Taiwan Cement Corp, Taiwan’s largest cement marker, said on Tuesday it expects export prices to rise as much as 10 per cent in 2006 as demand continues to be strong in the Middle East, Africa and the United States. Global cement prices are increasing and supply remains tight, said the company’s vice president of sales, Edward Huang, citing robust demand from the United States in the aftermath of Hurricane Katrina.
"I’ve been in talks with our clients about next year’s contract prices and quantity. We’ve received enough orders to almost fill up our capacity next year," Huang said. He said FOB (free on board) cement prices would rise by US$2-4 per tonne in 2006, equivalent to about a 5 to 10 per cent increase from this year.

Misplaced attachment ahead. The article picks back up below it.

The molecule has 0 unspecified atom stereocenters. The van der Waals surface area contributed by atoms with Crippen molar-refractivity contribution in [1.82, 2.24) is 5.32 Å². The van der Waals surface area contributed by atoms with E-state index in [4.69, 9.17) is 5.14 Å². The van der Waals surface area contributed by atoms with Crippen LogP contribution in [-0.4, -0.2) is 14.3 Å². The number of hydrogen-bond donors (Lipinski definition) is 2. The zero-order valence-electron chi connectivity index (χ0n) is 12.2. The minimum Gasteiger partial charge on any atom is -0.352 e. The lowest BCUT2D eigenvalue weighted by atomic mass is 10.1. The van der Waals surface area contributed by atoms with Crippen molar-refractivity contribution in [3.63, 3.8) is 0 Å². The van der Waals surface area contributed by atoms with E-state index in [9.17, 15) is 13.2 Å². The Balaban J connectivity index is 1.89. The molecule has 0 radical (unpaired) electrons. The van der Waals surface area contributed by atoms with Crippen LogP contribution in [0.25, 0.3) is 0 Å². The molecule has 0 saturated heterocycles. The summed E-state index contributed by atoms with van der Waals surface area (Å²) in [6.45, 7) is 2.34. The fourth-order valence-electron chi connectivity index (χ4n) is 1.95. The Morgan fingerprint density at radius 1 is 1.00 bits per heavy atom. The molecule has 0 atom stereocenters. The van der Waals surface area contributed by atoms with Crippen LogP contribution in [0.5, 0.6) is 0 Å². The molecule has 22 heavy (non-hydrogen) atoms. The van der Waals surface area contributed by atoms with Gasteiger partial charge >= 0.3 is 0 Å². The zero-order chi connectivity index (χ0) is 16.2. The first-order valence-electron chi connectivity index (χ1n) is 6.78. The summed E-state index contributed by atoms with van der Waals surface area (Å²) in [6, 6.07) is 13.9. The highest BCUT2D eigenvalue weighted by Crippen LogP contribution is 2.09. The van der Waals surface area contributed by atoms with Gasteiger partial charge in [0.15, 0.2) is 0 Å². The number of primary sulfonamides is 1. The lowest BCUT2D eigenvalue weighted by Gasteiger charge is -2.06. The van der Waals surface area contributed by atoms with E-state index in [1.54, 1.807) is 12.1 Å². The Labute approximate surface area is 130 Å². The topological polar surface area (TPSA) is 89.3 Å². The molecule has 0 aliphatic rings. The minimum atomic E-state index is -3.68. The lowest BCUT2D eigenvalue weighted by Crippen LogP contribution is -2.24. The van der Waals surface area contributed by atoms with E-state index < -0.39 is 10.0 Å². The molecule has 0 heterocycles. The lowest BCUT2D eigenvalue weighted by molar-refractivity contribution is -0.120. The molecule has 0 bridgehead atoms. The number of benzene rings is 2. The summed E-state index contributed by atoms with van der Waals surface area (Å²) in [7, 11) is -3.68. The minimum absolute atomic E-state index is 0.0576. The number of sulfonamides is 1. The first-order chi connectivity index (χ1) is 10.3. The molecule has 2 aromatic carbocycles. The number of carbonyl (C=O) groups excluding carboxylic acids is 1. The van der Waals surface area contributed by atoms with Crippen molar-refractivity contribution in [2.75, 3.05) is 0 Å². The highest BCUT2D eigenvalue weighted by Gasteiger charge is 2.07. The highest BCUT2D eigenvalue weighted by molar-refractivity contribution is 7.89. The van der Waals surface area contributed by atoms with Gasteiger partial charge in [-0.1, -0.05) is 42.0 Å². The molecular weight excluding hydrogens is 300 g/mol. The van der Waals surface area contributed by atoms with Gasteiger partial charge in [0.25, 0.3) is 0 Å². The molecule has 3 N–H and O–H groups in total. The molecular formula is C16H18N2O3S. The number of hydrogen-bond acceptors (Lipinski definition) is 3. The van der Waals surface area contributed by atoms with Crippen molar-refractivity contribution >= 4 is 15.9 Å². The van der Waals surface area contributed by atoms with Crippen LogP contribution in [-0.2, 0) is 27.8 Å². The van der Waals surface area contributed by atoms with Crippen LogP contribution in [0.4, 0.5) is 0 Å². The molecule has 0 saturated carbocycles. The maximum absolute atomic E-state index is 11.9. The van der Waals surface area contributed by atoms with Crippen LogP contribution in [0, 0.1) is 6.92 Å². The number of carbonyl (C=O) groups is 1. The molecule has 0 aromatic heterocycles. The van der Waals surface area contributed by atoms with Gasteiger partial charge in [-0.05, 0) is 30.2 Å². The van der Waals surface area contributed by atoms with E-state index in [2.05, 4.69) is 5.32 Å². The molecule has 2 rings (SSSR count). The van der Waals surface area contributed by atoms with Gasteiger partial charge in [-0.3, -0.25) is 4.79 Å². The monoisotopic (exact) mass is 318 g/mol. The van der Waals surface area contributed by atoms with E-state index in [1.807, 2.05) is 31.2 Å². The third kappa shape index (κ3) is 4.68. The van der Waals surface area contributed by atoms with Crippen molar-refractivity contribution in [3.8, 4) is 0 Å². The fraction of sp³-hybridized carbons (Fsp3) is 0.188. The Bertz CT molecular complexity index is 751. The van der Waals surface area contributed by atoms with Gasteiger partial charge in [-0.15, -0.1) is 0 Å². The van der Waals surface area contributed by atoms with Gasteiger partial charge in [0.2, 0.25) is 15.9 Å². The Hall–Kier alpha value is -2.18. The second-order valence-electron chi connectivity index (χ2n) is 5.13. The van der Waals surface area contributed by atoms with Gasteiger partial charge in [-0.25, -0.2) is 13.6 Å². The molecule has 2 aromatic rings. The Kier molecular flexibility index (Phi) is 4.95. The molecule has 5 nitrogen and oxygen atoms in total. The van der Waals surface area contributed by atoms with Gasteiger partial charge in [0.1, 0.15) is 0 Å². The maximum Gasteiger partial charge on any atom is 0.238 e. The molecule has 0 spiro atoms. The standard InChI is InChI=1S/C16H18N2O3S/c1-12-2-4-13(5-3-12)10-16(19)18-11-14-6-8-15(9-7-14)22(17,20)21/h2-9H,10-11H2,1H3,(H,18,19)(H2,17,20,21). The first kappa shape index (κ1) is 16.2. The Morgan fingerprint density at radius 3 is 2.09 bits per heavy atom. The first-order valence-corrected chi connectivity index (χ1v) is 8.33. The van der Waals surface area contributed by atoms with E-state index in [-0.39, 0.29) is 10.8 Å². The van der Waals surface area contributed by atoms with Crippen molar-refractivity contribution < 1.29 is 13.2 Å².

Huang said Taiwan Cement would export 5.2Mt of cement from the island in 2006, while the remaining 5.5Mt would be sold at home.
Like many Taiwan companies, the firm has turned to the huge Chinese market for growth. But China’s macro-economic controls, to prevent the mainland economy from overheating, have made it difficult for cement prices to rise there.
"It’s going to take one year for prices to return to reasonable levels", Huang said, adding this would be the case even if demand remains strong. Smaller rival Chia Hsin Cement Corp, which also has production lines in China, expressed similar concerns.
In an effort to boost sales, Chia Hsin started shipping to the United States in August, said Wei Yun-Sun, secretary general of the Taiwan-based company.
Chia Hsin bought 15.3 million shares in Taiwan Cement for T$307.4m (US$9.2 million) last month, pushing up its stake to 1.09 per cent, according to a document that Chia Hsin filed to regulators recently. The stock purchases were mostly for financial reasons rather than a strategic investment between the two, Wei said.